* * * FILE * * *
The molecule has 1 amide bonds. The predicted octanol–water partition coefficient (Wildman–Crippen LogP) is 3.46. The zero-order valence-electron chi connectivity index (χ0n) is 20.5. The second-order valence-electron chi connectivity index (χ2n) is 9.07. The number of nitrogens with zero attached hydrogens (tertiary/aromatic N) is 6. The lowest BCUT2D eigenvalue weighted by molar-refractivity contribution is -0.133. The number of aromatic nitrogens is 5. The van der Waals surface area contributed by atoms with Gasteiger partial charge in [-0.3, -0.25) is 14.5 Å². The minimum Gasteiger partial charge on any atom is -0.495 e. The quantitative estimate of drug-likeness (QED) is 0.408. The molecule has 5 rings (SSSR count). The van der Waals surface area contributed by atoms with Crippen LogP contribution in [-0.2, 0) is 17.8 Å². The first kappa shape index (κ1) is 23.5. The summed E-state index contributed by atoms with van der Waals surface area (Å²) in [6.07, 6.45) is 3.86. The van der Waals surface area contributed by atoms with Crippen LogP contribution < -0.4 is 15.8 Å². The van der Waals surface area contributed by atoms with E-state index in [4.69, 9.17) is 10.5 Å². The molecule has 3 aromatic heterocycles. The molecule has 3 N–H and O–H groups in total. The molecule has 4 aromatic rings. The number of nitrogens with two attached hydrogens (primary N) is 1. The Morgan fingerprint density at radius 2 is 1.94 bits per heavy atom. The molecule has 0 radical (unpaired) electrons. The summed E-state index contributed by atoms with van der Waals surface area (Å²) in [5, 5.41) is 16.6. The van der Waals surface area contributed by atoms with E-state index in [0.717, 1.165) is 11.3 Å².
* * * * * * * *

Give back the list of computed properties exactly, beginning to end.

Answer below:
The molecule has 1 amide bonds. The predicted octanol–water partition coefficient (Wildman–Crippen LogP) is 3.46. The zero-order valence-electron chi connectivity index (χ0n) is 20.5. The second-order valence-electron chi connectivity index (χ2n) is 9.07. The number of nitrogens with zero attached hydrogens (tertiary/aromatic N) is 6. The lowest BCUT2D eigenvalue weighted by molar-refractivity contribution is -0.133. The number of aromatic nitrogens is 5. The van der Waals surface area contributed by atoms with Gasteiger partial charge in [-0.3, -0.25) is 14.5 Å². The minimum Gasteiger partial charge on any atom is -0.495 e. The quantitative estimate of drug-likeness (QED) is 0.408. The molecule has 5 rings (SSSR count). The van der Waals surface area contributed by atoms with Crippen LogP contribution in [-0.2, 0) is 17.8 Å². The first kappa shape index (κ1) is 23.5. The summed E-state index contributed by atoms with van der Waals surface area (Å²) in [6.07, 6.45) is 3.86. The van der Waals surface area contributed by atoms with Crippen LogP contribution < -0.4 is 15.8 Å². The van der Waals surface area contributed by atoms with E-state index in [4.69, 9.17) is 10.5 Å². The molecule has 3 aromatic heterocycles. The molecule has 3 N–H and O–H groups in total. The molecule has 4 aromatic rings. The number of nitrogens with two attached hydrogens (primary N) is 1. The Morgan fingerprint density at radius 2 is 1.94 bits per heavy atom. The molecule has 0 radical (unpaired) electrons. The summed E-state index contributed by atoms with van der Waals surface area (Å²) in [5, 5.41) is 16.6. The van der Waals surface area contributed by atoms with E-state index in [0.717, 1.165) is 11.3 Å².